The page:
Sam Kerr’s hands were on her knees. At the other end of the pitch she had just witnessed Alessia Russo score England’s third goal to end Australia’s dream of winning the Women’s World Cup. The feeling of responsibility was obvious. Just 72 seconds earlier, she had missed a chance from close range that would have levelled the match.
For Kerr, it looked like torture. The worst thing that could happen to a striker, a captain, the leader of a footballing nation. The kind of pain that never leaves. The story written entirely the wrong way.
And then her head dropped.
But around the country, the eyes of millions of Australian football fans – old and many more new – went nowhere. They understood Kerr’s suffering but, after the ride the Matildas had taken them on over the past month, they knew she owed them nothing more.
Australia’s new favourite team delivered an occasion oozing quality, tactical tension and the kind of fightback that keeps mythology in business. After beating the best the world could throw at them in the tournament so far, they ended up facing an opposition they knew better than any other. The European champions, to boot. And for eight tantalising minutes in the second half on Wednesday it looked like the Matildas were going to win.
The period began modestly. The clock ticking over 62 minutes, the score 1-0, and the Matildas clearly second best against the Lionesses. Then Clare Hunt nipped in to win an unremarkable ball and found the midfielder Katrina Gorry, who released Kerr.
The striker had started a match for the first time in the tournament, as her calf injury began to settle. But early on she looked short of her best. A one-on-one shot in the first half was sent straight to the goalkeeper, then ruled out for offside anyway. More than one loose touch. Not even in the area for a cross from Steph Catley. But the No 20 grew into the game. By the second half she began to show flashes. And then it happened.
When Kerr received the ball from Gorry in the 63rd minute, she was half the pitch away from goal. A single gold shirt, isolated in a sea of blue. But she dashed ahead, and – as she closed to 25 metres – let fly. Her strike found the net and pierced the night. The 75,000-strong crowd inside Stadium Australia roared. If Kerr had shown flashes before, this was a supernova seen in real time. At the tournament’s climax, its biggest star blazed.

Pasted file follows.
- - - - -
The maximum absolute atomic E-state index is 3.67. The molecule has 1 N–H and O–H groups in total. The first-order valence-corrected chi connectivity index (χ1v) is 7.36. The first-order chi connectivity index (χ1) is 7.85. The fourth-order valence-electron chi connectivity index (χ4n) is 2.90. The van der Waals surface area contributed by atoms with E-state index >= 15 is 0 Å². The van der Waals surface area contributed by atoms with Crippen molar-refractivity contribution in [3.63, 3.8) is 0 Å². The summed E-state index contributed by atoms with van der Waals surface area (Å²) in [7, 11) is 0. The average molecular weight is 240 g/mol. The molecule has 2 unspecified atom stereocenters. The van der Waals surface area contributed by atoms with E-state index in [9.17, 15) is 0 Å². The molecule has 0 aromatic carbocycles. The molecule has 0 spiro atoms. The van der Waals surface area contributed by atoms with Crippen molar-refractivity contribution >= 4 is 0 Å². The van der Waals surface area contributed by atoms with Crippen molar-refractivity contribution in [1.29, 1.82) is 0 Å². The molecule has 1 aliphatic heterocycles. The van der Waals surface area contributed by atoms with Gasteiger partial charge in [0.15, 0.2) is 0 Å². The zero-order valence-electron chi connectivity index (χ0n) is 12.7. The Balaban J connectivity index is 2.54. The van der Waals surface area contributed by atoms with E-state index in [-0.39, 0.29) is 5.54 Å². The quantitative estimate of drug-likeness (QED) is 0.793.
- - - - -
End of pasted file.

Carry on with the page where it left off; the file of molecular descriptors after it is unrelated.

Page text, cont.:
The clock ticked on, and the embers still glowed. Now, the onus was on the England defenders to stop Australia’s captain. The rest of the Matildas were right there holding matches, fetching kindling or just staring into the flames.
Kerr burst into the box again, a defender’s outreached leg just keeping her at bay. The ensuing corner narrowly scrambled away. The crowd was oxygen, the place all heat and light. Another cross to Kerr, a glancing header well saved.
This was the kind of moment that never leaves a nation. Dominating a World Cup semi‑final, showing up a traditional rival, and – most of all – proving its actors are befitting of the stage. It was the culmination of the best month of football the country has seen. But if the script had been building along a conventional arc, a defensive lapse turned it into pure horror.
Nothing was on when Millie Bright hit it long to Lauren Hemp – but an awkward bounce got the better of Ellie Carpenter, and England were up 2-1.
Despite the goal, Australia were still in the game. Cortnee Vine came on and was immediately a threat down the right. Mary Fowler always seemed close to creating something. The best chance she manufactured was for Kerr, who glanced a header too high.
Then in the 85th minute, a weak punch off a corner from the England goalkeeper, Mary Earps, looped into the air. A nation gasped. The ball found Kerr in space in the six-yard box. There could have been nobody better to take it, yet still her volley skewed wide. Kerr put her hands on the back of her head. She wore a quizzical frown. The most confident and charismatic of Australians. Suddenly all confusion, desperation, disbelief.
After the whistle, there was Kerr. Alone. The England players came and went, barely registering on the captain’s glazed eyes. She put her shirt over her face. Inconsolable. She threw a drink bottle to the ground in disgust.
Then Kerr appeared on the big screen. And the fans cheered.